Coaching is becoming widespread in our organizations with many people claiming to be coaches, but with very different interests and skills. To those implementing lean management it is important to recognize that every manager at Toyota has a coach or mentor. The goals of the coach and the client should be in alignment. There are a number of ways to describe the continuum of relationships between coach and client: from short-term to long-term, from focused on today’s problems to developing strategic systems and culture, from low to high intimacy. For the sake of simplicity I will divide this continuum into three zones: the Blue, Green and Red Zones of Caring.
If you go through my Team Leadership (Team Kata) course you will quickly be confronted with the strong suggestion that every manager and every team have a coach to lead them through the steps of lean implementation and to provide feedback to the leader and team. But, you ask, where are we going to get all these coaches? Here is a clear answer.
I developed my Team Kata Udemy.com training course to provide a solution to training a large number of people, self-paced and over an extended period of time. But, coaching is essential to the learning process. Here are examples of the coaching kata that follow well proven methods of behavior based training.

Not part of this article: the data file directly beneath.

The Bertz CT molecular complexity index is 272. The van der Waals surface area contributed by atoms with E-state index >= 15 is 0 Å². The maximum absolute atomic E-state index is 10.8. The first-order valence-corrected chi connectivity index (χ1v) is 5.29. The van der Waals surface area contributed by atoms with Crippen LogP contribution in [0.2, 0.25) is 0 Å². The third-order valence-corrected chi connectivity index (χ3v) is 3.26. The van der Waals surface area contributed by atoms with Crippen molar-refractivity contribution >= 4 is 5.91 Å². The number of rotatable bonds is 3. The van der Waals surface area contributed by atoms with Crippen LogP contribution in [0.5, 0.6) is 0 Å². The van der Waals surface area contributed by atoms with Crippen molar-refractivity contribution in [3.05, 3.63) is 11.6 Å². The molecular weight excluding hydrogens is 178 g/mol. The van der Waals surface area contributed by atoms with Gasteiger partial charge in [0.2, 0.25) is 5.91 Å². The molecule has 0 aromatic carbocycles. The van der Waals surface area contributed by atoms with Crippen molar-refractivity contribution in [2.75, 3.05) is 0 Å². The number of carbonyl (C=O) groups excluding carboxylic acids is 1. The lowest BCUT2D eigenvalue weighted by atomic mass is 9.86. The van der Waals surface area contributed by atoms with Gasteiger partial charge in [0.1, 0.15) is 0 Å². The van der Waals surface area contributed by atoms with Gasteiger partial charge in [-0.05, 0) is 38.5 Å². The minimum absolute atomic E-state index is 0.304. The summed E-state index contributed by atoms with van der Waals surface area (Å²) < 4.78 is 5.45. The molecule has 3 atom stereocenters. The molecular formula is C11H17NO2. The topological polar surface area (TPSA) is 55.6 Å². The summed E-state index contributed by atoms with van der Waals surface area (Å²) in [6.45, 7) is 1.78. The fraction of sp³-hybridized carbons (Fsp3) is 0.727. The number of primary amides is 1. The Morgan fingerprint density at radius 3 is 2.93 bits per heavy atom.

The problem for most organizations developing lean management is two fold: first, how to change the culture in a significant way, in a reasonable period of time; and second, how to provide the needed training to a large number of people in a consistent and quality manner. Team Kata is an effort to solve both of those problems.
Healthy families in which there is high trust result in high academic performance. This is “family social capital.” Similarly, the team at the first level is the foundation of social capital in the organization. This social capital is a key factor in generating continuous improvement and achieving high job satisfaction and retention of employees.